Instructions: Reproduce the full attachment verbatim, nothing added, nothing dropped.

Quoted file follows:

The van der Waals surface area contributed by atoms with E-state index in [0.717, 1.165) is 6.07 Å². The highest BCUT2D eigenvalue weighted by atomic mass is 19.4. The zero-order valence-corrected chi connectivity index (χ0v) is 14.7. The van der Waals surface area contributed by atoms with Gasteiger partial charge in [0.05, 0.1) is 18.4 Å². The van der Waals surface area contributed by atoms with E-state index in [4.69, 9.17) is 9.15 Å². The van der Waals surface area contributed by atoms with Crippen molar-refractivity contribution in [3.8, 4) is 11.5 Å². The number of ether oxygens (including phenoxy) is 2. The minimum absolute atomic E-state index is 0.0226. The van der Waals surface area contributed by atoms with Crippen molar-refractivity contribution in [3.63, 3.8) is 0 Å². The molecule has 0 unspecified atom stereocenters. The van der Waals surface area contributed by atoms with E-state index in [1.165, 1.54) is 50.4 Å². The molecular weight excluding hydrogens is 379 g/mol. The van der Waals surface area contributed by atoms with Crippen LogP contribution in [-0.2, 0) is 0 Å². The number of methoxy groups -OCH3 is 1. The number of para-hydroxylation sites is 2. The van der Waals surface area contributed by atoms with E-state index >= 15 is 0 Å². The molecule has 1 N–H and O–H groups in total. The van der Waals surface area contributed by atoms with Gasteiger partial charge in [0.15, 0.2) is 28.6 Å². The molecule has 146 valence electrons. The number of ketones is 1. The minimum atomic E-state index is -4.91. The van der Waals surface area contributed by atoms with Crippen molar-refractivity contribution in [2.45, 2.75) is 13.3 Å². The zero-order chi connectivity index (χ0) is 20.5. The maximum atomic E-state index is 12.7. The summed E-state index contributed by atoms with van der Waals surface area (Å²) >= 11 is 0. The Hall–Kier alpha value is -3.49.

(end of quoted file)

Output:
The van der Waals surface area contributed by atoms with E-state index in [0.717, 1.165) is 6.07 Å². The highest BCUT2D eigenvalue weighted by atomic mass is 19.4. The zero-order valence-corrected chi connectivity index (χ0v) is 14.7. The van der Waals surface area contributed by atoms with Gasteiger partial charge in [0.05, 0.1) is 18.4 Å². The van der Waals surface area contributed by atoms with E-state index in [4.69, 9.17) is 9.15 Å². The van der Waals surface area contributed by atoms with Crippen molar-refractivity contribution in [3.8, 4) is 11.5 Å². The number of ether oxygens (including phenoxy) is 2. The minimum absolute atomic E-state index is 0.0226. The van der Waals surface area contributed by atoms with Crippen molar-refractivity contribution in [3.63, 3.8) is 0 Å². The molecule has 0 unspecified atom stereocenters. The van der Waals surface area contributed by atoms with E-state index in [1.165, 1.54) is 50.4 Å². The molecular weight excluding hydrogens is 379 g/mol. The van der Waals surface area contributed by atoms with Crippen LogP contribution in [-0.2, 0) is 0 Å². The number of methoxy groups -OCH3 is 1. The number of para-hydroxylation sites is 2. The van der Waals surface area contributed by atoms with E-state index >= 15 is 0 Å². The molecule has 1 N–H and O–H groups in total. The van der Waals surface area contributed by atoms with Gasteiger partial charge in [0.15, 0.2) is 28.6 Å². The molecule has 146 valence electrons. The number of ketones is 1. The minimum atomic E-state index is -4.91. The van der Waals surface area contributed by atoms with Crippen molar-refractivity contribution in [2.45, 2.75) is 13.3 Å². The zero-order chi connectivity index (χ0) is 20.5. The maximum atomic E-state index is 12.7. The summed E-state index contributed by atoms with van der Waals surface area (Å²) >= 11 is 0. The Hall–Kier alpha value is -3.49.